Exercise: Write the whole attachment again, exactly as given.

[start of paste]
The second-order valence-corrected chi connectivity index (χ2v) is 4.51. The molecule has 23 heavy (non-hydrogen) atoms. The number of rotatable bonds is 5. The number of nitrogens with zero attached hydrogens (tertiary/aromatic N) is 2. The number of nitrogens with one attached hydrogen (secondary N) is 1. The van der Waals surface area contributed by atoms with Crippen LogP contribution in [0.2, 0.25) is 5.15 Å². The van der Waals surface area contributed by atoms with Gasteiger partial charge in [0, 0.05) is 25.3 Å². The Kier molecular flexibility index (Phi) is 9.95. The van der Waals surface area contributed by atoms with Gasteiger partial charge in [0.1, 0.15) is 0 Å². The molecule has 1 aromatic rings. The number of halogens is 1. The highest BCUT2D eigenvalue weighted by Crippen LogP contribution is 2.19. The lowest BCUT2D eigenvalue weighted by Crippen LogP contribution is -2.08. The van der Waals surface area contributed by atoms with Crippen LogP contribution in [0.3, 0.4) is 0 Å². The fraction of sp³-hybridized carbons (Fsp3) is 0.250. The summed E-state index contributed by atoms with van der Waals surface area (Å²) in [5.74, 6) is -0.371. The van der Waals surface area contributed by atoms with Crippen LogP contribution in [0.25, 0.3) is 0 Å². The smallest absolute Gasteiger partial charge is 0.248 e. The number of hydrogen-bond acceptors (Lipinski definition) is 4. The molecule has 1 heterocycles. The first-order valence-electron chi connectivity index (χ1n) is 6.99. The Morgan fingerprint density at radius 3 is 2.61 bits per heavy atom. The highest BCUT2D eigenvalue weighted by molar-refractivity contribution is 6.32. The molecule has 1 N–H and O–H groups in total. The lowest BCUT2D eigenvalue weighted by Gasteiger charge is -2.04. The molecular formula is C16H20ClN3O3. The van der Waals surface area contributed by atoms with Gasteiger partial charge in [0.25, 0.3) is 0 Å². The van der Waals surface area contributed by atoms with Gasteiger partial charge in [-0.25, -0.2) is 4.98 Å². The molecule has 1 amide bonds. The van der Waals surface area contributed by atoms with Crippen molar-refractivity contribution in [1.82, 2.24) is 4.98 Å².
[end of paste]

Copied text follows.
The second-order valence-corrected chi connectivity index (χ2v) is 4.51. The molecule has 23 heavy (non-hydrogen) atoms. The number of rotatable bonds is 5. The number of nitrogens with zero attached hydrogens (tertiary/aromatic N) is 2. The number of nitrogens with one attached hydrogen (secondary N) is 1. The van der Waals surface area contributed by atoms with Crippen LogP contribution in [0.2, 0.25) is 5.15 Å². The van der Waals surface area contributed by atoms with Gasteiger partial charge in [0, 0.05) is 25.3 Å². The Kier molecular flexibility index (Phi) is 9.95. The van der Waals surface area contributed by atoms with Gasteiger partial charge in [0.1, 0.15) is 0 Å². The molecule has 1 aromatic rings. The number of halogens is 1. The highest BCUT2D eigenvalue weighted by Crippen LogP contribution is 2.19. The lowest BCUT2D eigenvalue weighted by Crippen LogP contribution is -2.08. The van der Waals surface area contributed by atoms with Crippen LogP contribution in [0.3, 0.4) is 0 Å². The fraction of sp³-hybridized carbons (Fsp3) is 0.250. The summed E-state index contributed by atoms with van der Waals surface area (Å²) in [5.74, 6) is -0.371. The van der Waals surface area contributed by atoms with Crippen LogP contribution in [0.25, 0.3) is 0 Å². The smallest absolute Gasteiger partial charge is 0.248 e. The number of hydrogen-bond acceptors (Lipinski definition) is 4. The molecule has 1 heterocycles. The first-order valence-electron chi connectivity index (χ1n) is 6.99. The Morgan fingerprint density at radius 3 is 2.61 bits per heavy atom. The highest BCUT2D eigenvalue weighted by molar-refractivity contribution is 6.32. The molecule has 1 N–H and O–H groups in total. The lowest BCUT2D eigenvalue weighted by Gasteiger charge is -2.04. The molecular formula is C16H20ClN3O3. The van der Waals surface area contributed by atoms with Gasteiger partial charge in [0.25, 0.3) is 0 Å². The van der Waals surface area contributed by atoms with Gasteiger partial charge in [-0.25, -0.2) is 4.98 Å². The molecule has 1 amide bonds. The van der Waals surface area contributed by atoms with Crippen molar-refractivity contribution in [1.82, 2.24) is 4.98 Å².